Dell announced it intends to cut the power consumption of its desktop and notebook computers by 25 percent by 2010:
Dell claims that it already is offering some of the most energy efficient computer systems available today, stating that its Optiplex desktops have improved their energy efficiency by 50% since 2005, cutting carbon dioxide emissions by 23 million tons, while Latitude laptops have improve their efficiency by 16% since 2006.
As a system vendor, Dell heavily relies on hardware suppliers to achieve its energy consumption goal, which explains why the company wants to work “closely with its suppliers “to further develop and deliver energy-efficient components, including chip sets, power supplies and memory.” The company said that it will continue to integrate Energy Smart technologies in its products.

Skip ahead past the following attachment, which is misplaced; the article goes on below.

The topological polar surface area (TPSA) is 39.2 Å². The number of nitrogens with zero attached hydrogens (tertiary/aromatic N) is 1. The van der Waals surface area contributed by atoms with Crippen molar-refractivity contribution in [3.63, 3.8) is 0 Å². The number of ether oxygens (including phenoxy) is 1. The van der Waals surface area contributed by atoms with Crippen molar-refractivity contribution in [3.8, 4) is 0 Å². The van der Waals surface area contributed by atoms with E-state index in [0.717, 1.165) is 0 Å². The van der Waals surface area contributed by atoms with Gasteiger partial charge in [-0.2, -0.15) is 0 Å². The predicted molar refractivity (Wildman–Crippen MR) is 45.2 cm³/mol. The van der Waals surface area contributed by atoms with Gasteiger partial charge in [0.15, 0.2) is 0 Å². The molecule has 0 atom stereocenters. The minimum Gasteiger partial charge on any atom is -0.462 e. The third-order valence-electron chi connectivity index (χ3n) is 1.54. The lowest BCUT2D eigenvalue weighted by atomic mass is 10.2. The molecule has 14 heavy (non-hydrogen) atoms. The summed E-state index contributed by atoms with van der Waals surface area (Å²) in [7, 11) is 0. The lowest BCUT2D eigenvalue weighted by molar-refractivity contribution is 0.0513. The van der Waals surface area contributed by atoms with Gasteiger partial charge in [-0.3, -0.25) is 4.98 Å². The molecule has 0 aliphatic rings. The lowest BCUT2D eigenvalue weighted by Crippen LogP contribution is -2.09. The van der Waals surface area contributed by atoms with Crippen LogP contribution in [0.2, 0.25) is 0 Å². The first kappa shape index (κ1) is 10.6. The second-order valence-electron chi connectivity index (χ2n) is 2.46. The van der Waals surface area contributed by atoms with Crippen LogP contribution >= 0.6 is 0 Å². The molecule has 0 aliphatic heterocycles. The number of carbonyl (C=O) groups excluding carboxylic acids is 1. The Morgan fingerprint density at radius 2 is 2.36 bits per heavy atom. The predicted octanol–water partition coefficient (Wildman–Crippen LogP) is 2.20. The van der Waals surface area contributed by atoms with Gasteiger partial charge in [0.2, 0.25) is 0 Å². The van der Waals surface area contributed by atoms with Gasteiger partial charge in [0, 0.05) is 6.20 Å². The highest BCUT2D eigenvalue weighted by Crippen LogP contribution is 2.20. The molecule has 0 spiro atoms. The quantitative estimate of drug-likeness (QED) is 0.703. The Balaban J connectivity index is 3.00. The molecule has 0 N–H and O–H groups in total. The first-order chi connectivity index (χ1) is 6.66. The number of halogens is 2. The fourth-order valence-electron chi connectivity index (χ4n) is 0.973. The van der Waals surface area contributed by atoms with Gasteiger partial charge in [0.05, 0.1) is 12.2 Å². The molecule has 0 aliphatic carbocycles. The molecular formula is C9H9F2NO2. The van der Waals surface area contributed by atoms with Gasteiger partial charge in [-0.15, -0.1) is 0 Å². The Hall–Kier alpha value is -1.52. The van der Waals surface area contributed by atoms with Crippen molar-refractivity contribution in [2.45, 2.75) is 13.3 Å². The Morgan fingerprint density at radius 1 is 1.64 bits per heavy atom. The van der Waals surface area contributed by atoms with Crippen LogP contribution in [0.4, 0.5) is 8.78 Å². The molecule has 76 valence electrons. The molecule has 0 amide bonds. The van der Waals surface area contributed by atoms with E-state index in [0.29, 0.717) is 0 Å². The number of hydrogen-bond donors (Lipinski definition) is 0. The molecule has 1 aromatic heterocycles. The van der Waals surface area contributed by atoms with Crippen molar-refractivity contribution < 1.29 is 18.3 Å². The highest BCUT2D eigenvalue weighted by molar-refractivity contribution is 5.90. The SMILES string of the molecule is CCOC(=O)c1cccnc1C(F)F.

Cutting power consumption is just one component of green initiatives (albeit a very effective one in marketing), but it appears that Dell is also ahead of other technology companies in other “green” trends. According to Greenpeace’s “Guide to Greener Electronics”, Dell is ranked #5 in among 18 rated companies – ahead of Nintendo, Panasonic, Philips, Microsoft, Acer, Sharp, Sony Ericsson, LGE, Apple, FSC, HP, Motorola and Lenovo, but behind Samsung, Toshiba, Nokia and Sony.